While it might seem like the two-year postseason ban and the reduction of as many as 20 scholarships for the USC Trojans is a big deal, this isn’t as big a deal as it might seem. We’ve got to consider USC cares mostly about being in the national title hunt and wouldn’t be for the next two years anyway. The punishment isn’t going to be any sort of a deterrent.
Knowing how unfair and silly the NCAA rules are, how many fan bases would trade away two bowl games, scholarships, some revisionist history several years after the fact, and a few rebuilding years for a 13-0 season with a national championship? One hundred twenty out of 120.
Here’s exactly what’s going to happen. USC, which isn’t BCS championship good right now, will miss out on going to a few midlevel bowl games, Lane Kiffin and his terrific coaching staff will get a two-year grace period and will recruit their tails off, hitting it out of the park on nine of every 10 recruits they get, and USC will be really, really good again in 2012.
No, Auburn, you didn’t win the 2004 national championship. (And technically, Oklahoma should win after finishing second in the BCS final standings and Auburn third.) If you want to think your tremendous 2004 Tigers team now deserves the national title, and if that’s how you want to get a trophy, fine. Never mind that no one else will acknowledge it or care, but if it makes you feel better and puts a song in your heart for a few days, then congratulations.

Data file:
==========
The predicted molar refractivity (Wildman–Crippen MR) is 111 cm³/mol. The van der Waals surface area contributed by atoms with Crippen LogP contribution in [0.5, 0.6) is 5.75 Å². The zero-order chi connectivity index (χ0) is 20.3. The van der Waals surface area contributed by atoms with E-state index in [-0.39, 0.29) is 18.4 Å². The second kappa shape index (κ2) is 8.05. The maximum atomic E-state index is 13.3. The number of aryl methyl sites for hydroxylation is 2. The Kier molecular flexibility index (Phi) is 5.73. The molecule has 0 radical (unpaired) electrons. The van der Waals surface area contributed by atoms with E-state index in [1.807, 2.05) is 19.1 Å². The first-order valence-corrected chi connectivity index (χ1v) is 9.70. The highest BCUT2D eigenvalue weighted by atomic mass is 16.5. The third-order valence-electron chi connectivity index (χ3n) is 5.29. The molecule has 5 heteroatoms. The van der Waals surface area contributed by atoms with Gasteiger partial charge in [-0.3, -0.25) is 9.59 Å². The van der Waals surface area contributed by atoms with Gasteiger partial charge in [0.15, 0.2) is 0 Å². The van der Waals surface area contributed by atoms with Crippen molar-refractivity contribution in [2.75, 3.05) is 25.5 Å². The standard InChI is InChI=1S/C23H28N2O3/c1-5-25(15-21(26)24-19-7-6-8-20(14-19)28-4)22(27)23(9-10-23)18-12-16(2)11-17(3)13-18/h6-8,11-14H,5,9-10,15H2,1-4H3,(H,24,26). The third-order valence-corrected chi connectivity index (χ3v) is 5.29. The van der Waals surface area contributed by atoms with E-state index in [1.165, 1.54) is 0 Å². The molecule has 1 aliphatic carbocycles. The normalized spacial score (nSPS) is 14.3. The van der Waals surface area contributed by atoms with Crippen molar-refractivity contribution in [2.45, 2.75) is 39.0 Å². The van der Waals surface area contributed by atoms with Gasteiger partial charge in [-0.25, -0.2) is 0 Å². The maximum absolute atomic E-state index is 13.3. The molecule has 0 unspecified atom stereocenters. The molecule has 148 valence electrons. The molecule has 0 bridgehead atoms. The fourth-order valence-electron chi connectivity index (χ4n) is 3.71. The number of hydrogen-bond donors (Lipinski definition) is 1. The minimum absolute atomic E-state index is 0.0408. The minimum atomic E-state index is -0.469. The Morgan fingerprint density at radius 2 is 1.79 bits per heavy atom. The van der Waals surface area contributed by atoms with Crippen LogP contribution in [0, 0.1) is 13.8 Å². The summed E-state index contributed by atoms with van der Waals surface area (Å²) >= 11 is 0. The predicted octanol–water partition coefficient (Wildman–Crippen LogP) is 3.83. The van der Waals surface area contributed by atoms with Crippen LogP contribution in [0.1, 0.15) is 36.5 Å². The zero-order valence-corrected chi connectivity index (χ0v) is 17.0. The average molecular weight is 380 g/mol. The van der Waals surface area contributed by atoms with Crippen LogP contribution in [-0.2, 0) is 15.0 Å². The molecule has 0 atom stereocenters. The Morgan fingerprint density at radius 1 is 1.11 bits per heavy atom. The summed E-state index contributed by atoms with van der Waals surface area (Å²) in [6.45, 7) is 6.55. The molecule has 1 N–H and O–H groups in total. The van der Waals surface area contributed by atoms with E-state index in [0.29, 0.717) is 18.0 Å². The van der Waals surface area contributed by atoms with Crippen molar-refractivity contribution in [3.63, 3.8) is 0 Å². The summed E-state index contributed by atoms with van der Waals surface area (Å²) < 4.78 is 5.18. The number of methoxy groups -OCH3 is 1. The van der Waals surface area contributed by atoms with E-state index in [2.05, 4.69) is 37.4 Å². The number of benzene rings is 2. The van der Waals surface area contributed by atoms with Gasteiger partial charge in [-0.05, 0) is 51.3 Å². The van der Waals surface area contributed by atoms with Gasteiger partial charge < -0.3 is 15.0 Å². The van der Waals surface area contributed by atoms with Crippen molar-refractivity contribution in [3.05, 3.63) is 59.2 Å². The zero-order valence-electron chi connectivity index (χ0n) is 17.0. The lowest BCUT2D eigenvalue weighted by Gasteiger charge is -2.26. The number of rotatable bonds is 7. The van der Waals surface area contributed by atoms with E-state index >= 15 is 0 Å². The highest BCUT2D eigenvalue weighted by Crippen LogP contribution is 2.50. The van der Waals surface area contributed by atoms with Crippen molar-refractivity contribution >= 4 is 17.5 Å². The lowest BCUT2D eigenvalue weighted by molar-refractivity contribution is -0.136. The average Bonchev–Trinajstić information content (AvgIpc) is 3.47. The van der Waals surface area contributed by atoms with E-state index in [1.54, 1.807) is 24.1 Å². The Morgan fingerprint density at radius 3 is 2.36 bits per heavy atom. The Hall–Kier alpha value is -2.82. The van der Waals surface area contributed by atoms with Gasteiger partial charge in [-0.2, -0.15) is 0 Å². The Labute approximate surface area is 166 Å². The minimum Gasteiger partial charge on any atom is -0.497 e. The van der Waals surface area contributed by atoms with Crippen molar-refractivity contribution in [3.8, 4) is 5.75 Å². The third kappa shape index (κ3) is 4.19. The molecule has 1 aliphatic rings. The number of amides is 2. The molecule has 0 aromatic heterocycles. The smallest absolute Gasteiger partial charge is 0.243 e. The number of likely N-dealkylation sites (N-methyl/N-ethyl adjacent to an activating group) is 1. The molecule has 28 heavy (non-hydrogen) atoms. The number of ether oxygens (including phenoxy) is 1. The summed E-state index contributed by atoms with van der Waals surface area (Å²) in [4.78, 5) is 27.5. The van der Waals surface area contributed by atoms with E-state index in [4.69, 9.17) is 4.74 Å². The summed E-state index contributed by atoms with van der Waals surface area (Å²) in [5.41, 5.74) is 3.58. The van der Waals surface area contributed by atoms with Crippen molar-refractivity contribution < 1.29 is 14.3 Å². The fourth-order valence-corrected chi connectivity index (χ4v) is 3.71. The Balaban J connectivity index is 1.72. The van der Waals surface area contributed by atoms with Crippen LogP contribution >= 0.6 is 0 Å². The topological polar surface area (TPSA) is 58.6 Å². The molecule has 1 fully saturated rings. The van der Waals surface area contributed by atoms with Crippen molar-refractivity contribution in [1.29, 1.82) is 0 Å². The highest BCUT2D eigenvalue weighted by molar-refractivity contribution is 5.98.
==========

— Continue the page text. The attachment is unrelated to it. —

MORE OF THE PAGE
No, Vince Young, you didn’t win the 2005 Heisman Trophy (although Heisman voting should be done after bowl games and Young would’ve certainly have won it that way).
No, BCS committee, NCAA, and anyone else who believes that you can simply erase history with an asterisk, you can’t take away the results of the games six years after the fact.
No one outside of historians and a slew of very silly people (like me) care or put any stock in the idea of vacated wins, and again, if the point is to punish and to keep schools from cheating, this ruling proves that it’s still worth it. There’s a great chance you’ll never get caught, and if you do, you’ll have made a ton of money and you would’ve made your fan base happy.
You want to punish USC, NCAA? You want to do something with some teeth that will keep programs from cheating? Force the school to give back its share of 2004 bowl money, TV revenue, and the dough made from merchandise and ticket sales. Force USC to open the 2004 books, and whatever the football team brought in, that’s the fine. If the season didn’t happen and the wins are vacated, then so should the revenue made off of them.
But for now, USC and the coaches will spin this into a positive; good programs always do. If Florida could bring in an all-timer of a recruiting class after the Urban Meyer health issues, then selling the four- and five-star types on the idea of coming to USC, forming the foundation, and being ready to rock a few years later should be easy.
This wasn’t a death penalty and it wasn’t the mega-hit that the program should’ve taken if all the allegations and violations really are true. The precedent has been set, big-time college football programs. Keep on doing what you’re doing.